Paper Cuts

An International Collection Featuring 25 of The Most Exciting Paper-Craft Artists

From intricate patterns and designs to beautiful large sculptures, paper design is a versatile medium of art that can sometimes go overlooked or underestimated.

Paper Cut is a new book by Owen Gildersleeve, which brings together 25 of the most exciting paper-craft artists and illustrators from around the world. It explores their work practice through behind the scenes interviews and images.
Owen himself is a successful artist who produces illustrations and designs for an array of international clients, such as Ben & Jerry’s and Fiat. He uses paper and hand- rendered typography, often experimenting with light and shadows.

‘Paper is very versatile, with artists being able to easily shape and form it,’ Owen tells us. ‘This leads to the ultimate freedom of creative expression, where artists can free their imaginations. Because of this, the work featured [in the book] is really varied.’

We spoke to Owen about the world of paper illustration, and how he put this book together.

The Plus: This is your first book, how did it come about?
Owen Gildersleeve:
Paper Cut first came about nearly 2 years ago. Emily Potts, one of the editors at Rockport, contacted me. They were looking for someone to do a book about paper illustration. Although it was quite a daunting prospect, and I was unsure at first whether I was the right person for the job, I realised it was too good an opportunity to turn down.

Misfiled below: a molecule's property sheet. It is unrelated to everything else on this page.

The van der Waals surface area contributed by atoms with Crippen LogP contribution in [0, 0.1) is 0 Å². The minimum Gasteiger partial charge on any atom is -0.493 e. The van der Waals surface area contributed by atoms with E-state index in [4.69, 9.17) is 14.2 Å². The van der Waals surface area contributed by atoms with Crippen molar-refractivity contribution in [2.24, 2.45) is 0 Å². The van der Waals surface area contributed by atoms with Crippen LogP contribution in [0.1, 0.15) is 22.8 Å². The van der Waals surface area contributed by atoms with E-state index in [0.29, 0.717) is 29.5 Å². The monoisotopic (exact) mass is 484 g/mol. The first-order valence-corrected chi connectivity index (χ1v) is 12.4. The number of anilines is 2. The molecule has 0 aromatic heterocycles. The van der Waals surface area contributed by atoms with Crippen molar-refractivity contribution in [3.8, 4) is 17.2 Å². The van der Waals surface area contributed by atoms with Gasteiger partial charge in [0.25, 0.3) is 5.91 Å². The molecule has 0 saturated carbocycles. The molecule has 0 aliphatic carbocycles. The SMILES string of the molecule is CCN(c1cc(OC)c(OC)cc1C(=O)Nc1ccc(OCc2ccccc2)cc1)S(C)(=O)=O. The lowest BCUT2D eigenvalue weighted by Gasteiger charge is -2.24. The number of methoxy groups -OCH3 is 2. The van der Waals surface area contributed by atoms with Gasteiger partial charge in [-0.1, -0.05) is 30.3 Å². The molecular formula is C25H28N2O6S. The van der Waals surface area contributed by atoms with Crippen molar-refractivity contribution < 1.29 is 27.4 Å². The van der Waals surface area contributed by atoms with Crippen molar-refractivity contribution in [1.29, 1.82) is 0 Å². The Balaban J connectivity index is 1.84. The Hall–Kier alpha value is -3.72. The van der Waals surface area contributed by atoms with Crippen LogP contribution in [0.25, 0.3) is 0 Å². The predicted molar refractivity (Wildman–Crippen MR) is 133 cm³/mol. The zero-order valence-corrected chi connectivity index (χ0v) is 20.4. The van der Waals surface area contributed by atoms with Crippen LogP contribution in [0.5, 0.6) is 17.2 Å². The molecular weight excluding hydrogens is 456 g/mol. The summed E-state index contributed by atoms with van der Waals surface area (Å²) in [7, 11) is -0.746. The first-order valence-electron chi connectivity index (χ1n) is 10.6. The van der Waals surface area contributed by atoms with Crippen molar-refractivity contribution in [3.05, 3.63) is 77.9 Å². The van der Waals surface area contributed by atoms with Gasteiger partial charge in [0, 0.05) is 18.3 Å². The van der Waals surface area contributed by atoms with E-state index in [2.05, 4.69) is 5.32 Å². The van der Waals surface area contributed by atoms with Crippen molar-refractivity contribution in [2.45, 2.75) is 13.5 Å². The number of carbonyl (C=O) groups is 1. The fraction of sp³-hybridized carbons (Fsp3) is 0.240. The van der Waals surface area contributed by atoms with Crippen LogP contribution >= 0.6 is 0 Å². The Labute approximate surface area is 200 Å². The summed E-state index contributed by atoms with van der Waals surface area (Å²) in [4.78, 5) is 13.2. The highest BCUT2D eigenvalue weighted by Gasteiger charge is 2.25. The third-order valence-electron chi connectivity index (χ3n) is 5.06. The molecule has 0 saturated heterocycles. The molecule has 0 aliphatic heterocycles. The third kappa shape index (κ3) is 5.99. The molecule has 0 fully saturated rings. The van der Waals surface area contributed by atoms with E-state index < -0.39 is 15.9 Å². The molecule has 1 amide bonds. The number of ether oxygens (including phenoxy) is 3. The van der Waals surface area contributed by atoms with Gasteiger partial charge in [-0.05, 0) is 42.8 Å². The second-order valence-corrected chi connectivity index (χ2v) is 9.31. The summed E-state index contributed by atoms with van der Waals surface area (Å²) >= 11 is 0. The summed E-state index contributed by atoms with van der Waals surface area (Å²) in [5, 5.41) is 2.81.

The publishers amazingly gave me free reign with the book. So I was able to decide out how I wanted to approach it – hand picking a selection of artists and giving them a full chapter each, rather than just scattering their work throughout the book. I also wanted to really delve into their working practices, because being an artist who works with paper, I am aware of how much thought and preparation goes into creating teed artworks.

TP: What was the most challenging thing about writing this book?
Probably writing the introduction text. I decided, when I first took on this project, that I wanted to use it to find out more about the history surrounding my craft. So I did lots of research and set myself the task of writing two double page spreads on the history of paper cutting. I hadn’t written anything of this length or depth since my dissertation at university, so it was a big challenge, but one which I ended up thoroughly enjoying.

TP: What was the most memorable moment of working with these 25 artists?
I think that’s yet to come! I’m currently working on a big exhibition in London for the book launch. This will showcase all 25 artists featured in the book. There will be original artworks alongside prints on show, and a selection of the artists will also be holding talks and workshops. I think it’s going to be a really great show! The show will be held at The Proud Archivist Gallery from the 4th – 25th September.